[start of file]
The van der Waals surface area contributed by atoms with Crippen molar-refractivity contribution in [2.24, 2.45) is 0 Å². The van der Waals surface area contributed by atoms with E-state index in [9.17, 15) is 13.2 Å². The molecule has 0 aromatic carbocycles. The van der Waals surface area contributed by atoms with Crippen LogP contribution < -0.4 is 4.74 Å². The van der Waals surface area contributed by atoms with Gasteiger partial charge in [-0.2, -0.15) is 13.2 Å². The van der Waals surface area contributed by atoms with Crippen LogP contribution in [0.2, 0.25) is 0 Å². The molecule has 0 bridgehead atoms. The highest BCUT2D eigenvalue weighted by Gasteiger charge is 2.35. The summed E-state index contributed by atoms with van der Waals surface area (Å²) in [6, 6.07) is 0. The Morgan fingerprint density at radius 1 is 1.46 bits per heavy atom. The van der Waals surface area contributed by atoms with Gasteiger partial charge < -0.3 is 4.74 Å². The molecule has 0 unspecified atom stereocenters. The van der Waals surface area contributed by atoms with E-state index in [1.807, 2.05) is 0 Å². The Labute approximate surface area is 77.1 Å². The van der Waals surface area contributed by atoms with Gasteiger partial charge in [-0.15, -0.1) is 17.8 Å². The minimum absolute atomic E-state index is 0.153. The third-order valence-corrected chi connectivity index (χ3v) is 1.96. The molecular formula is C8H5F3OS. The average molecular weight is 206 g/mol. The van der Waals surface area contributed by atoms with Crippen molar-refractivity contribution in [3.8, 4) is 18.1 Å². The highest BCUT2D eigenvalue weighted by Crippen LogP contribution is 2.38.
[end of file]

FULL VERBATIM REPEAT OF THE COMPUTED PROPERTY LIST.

The van der Waals surface area contributed by atoms with Crippen molar-refractivity contribution in [2.24, 2.45) is 0 Å². The van der Waals surface area contributed by atoms with E-state index in [9.17, 15) is 13.2 Å². The molecule has 0 aromatic carbocycles. The van der Waals surface area contributed by atoms with Crippen LogP contribution < -0.4 is 4.74 Å². The van der Waals surface area contributed by atoms with Gasteiger partial charge in [-0.2, -0.15) is 13.2 Å². The van der Waals surface area contributed by atoms with Crippen LogP contribution in [0.2, 0.25) is 0 Å². The molecule has 0 bridgehead atoms. The highest BCUT2D eigenvalue weighted by Gasteiger charge is 2.35. The summed E-state index contributed by atoms with van der Waals surface area (Å²) in [6, 6.07) is 0. The Morgan fingerprint density at radius 1 is 1.46 bits per heavy atom. The van der Waals surface area contributed by atoms with Gasteiger partial charge < -0.3 is 4.74 Å². The molecule has 0 unspecified atom stereocenters. The van der Waals surface area contributed by atoms with E-state index in [1.807, 2.05) is 0 Å². The Labute approximate surface area is 77.1 Å². The van der Waals surface area contributed by atoms with Gasteiger partial charge in [-0.15, -0.1) is 17.8 Å². The minimum absolute atomic E-state index is 0.153. The third-order valence-corrected chi connectivity index (χ3v) is 1.96. The molecular formula is C8H5F3OS. The average molecular weight is 206 g/mol. The van der Waals surface area contributed by atoms with Crippen molar-refractivity contribution in [3.8, 4) is 18.1 Å². The highest BCUT2D eigenvalue weighted by Crippen LogP contribution is 2.38.